Dawn Reader

Dawn Reader
from Open Door Coffee Co.; Hudson, OH; Oct. 26, 2016

Monday, January 2, 2017

Frankenstein Sundae, 270

While she was writing The Fortunes of Perkin Warbeck (1827–30), Mary was undergoing some trying personal events. For one, Bysshe’s long-time friend Thomas Jefferson Hogg (he was not named for the American president) had, in the early months of 1827, begun living with Mary’s best friend, Jane Williams (who, as you recall, was the widow of Edward, who’d drowned with Bysshe back in the summer of 1822).
Mary was not thrilled. When she and Bysshe had first hooked up, Hogg, animated by what he perceived as the “open marriage” aspect of it all, had begun sniffing around the Shelley household, believing Bysshe would not disapprove of his carnal interests in Mary. Nothing happened (apparently), but if you need additional evidence of Mary’s imagination, consider her ability to avoid Hogg’s rutting notions. Oh, and recall, as well, that Hogg had been expelled from Oxford along with Bysshe because of their pamphlet, discussed much earlier here, On the Necessity of Atheism (1811). Hogg would later write a biography of Bysshe—Life of Percy Bysshe Shelley, published in 1858, seven years after Mary’s death. Wildly inaccurate—but useful for some personal details.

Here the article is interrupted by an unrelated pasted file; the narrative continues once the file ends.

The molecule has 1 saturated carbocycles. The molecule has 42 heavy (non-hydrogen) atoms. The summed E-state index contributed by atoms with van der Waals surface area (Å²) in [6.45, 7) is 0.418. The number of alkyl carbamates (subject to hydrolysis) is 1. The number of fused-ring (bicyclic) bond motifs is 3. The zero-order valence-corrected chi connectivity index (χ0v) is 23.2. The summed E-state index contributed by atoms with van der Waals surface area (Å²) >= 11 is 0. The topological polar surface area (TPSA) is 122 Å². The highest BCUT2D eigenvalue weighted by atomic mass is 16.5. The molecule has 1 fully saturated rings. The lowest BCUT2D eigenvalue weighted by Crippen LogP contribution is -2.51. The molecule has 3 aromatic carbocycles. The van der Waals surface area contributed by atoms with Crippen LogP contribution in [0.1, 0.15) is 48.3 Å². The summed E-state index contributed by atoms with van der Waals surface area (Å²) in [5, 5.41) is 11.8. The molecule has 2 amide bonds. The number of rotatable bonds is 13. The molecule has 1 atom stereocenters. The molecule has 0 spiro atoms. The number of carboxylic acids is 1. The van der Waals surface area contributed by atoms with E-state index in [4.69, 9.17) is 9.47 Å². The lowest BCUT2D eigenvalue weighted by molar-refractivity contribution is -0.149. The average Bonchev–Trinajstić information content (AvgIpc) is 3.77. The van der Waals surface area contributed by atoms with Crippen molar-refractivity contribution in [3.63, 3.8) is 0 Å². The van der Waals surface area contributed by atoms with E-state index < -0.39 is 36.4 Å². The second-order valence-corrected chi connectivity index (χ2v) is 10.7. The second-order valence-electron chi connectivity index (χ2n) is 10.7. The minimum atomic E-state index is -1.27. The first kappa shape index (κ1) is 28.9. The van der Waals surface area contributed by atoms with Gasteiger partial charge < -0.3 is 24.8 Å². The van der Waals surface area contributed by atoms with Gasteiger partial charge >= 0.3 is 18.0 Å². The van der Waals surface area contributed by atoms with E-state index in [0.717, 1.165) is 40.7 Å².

Okay. So … T. J. Hogg, a man whom Mary disdained, had swooped in to live with her best friend. That would have a deleterious and frigid effect on her friendship. Little did she know. In July 1827, Mary learned from another friend that Jane Williams Hogg (never her legal surname—they were not married) had been speaking ill of her behind her back, blaming her dark moods back in the fatal summer of 1822 for sending Bysshe (and thus Edward) out to sea more and more often—just to get away from her gloom. In other words, Jane was in a way blaming Mary for the drownings.
In her journal, Mary cried out, My friend has proved false & treacherous! Miserable discovery—for four years I was devoted to her—& I earned only ingratitude. She went on to talk about the deep—bleeding, hidden wound of my lost heart—… such a tale of horror and despair.[1]
And, as always, she knew what she had to do about it: Writing—study—quiet—such remedies I must seek—woe the while—I thought fresh hopes were to be mine—but who can sustain the mortal sadness which such a discovery must produce.[2]

[1] Journals, 502–03.
[2] Ibid., 503.

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